Monjayaki is a type of Japanese Style pancake. This dish, which is believed to have originated in the Tsukishima district of Tokyo, is similar to okonomiyaki. However, the former is made of softer dough. Cooking Monjayaki in an iron plate will only take about three minutes. This dish is best consumed if partly cooked.

Monjayaki, like okonomiyaki, is flour-based and contains ingredients like cabbage or sprouts combined with batter. The ingredients are prepared beforehand and cooked directly from a hot iron plate. Historically, the batter consists of flour and water, and are lightly grilled while being topped with flavorful miso, then rolled up. Monjayaki is said to have originated during the 19th century and was served as a snack for children. Nowadays, it is relished by young and old alike due to its fresh and unique variety of ingredients. In modern Japanese restaurants, this dish is either cooked by the restaurant staff or the customer, himself. Once done, it is scooped off with a hera, a small, spatula-like utensil.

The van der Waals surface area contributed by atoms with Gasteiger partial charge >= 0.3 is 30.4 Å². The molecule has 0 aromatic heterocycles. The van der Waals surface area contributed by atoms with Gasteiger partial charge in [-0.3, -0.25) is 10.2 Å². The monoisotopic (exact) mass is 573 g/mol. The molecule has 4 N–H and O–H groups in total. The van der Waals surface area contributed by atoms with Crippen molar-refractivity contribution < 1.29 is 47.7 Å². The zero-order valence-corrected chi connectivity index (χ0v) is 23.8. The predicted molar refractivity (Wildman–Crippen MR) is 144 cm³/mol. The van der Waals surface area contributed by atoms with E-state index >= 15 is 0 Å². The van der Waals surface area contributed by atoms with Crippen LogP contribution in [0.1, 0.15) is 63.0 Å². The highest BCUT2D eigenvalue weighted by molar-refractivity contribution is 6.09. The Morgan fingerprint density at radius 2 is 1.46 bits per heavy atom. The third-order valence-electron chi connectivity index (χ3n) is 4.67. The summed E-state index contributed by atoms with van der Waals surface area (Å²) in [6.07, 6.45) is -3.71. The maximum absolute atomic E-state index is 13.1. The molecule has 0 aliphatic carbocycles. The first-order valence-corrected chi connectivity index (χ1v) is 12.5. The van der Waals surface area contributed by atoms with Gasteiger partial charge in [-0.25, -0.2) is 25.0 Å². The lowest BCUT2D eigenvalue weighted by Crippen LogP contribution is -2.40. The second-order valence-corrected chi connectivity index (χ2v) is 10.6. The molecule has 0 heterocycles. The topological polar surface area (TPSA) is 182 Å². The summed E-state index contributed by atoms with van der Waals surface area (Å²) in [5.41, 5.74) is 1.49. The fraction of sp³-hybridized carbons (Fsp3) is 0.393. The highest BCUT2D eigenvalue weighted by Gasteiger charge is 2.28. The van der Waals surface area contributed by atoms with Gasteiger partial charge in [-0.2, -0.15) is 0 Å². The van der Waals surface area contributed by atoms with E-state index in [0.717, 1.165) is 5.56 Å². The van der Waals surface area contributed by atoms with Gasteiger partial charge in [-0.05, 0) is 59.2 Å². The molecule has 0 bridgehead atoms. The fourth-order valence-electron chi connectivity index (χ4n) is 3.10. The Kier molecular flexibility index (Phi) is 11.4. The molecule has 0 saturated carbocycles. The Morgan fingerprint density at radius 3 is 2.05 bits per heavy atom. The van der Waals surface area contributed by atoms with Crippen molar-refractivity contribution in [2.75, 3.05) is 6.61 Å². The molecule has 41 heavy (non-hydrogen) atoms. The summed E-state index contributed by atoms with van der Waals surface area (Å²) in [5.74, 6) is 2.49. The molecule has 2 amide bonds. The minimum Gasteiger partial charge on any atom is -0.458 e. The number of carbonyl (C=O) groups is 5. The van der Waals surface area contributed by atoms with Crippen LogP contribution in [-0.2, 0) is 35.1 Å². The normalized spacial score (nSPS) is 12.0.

Monjayaki can be cooked in different ways and its ingredients vary depending upon a person’s preference. Nonetheless, all its ingredients, which are shown below, should be finely chopped and properly mixed into the batter prior to frying for even cooking.


  • Cabbage
  • Buta-niku or pork
  • Hotate or scallops
  • Asari or clams
  • Tarako or cod roe
  • Kaki or oyster
  • Ebi or shrimp
  • Ika or squid
  • Tamago or egg
  • Cheese
  • Spices

How to Eat:

Monjayaki has several ‘regional variations’. The Kansai-style is usually topped with sauce such as ketchup or mayonnaise. The Hiroshima-style, on the other hand, which has thin batter but larger volume of cabbage and sprouts, is most of the time topped with soba or udon noodles and fried egg. This style is popular due to its sweet sauce.



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